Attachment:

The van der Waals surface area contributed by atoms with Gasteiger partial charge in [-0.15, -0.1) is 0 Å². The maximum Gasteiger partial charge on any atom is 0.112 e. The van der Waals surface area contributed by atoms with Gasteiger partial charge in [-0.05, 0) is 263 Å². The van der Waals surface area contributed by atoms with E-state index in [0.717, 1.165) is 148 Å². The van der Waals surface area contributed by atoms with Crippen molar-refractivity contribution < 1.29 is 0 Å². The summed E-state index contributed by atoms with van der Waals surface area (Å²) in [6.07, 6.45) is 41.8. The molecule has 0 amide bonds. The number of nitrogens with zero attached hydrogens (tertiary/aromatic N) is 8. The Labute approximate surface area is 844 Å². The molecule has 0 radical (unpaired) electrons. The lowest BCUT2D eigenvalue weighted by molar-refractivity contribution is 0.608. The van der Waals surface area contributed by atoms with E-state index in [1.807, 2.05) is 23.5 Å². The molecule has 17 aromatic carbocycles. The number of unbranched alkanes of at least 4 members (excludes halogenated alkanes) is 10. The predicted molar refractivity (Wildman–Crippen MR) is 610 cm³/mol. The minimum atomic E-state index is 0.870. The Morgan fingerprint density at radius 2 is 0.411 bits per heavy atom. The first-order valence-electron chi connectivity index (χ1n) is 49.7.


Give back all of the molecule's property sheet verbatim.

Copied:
The van der Waals surface area contributed by atoms with Gasteiger partial charge in [-0.15, -0.1) is 0 Å². The maximum Gasteiger partial charge on any atom is 0.112 e. The van der Waals surface area contributed by atoms with Gasteiger partial charge in [-0.05, 0) is 263 Å². The van der Waals surface area contributed by atoms with E-state index in [0.717, 1.165) is 148 Å². The van der Waals surface area contributed by atoms with Crippen molar-refractivity contribution < 1.29 is 0 Å². The summed E-state index contributed by atoms with van der Waals surface area (Å²) in [6.07, 6.45) is 41.8. The molecule has 0 amide bonds. The number of nitrogens with zero attached hydrogens (tertiary/aromatic N) is 8. The Labute approximate surface area is 844 Å². The molecule has 0 radical (unpaired) electrons. The lowest BCUT2D eigenvalue weighted by molar-refractivity contribution is 0.608. The van der Waals surface area contributed by atoms with E-state index in [1.807, 2.05) is 23.5 Å². The molecule has 17 aromatic carbocycles. The number of unbranched alkanes of at least 4 members (excludes halogenated alkanes) is 10. The predicted molar refractivity (Wildman–Crippen MR) is 610 cm³/mol. The minimum atomic E-state index is 0.870. The Morgan fingerprint density at radius 2 is 0.411 bits per heavy atom. The first-order valence-electron chi connectivity index (χ1n) is 49.7.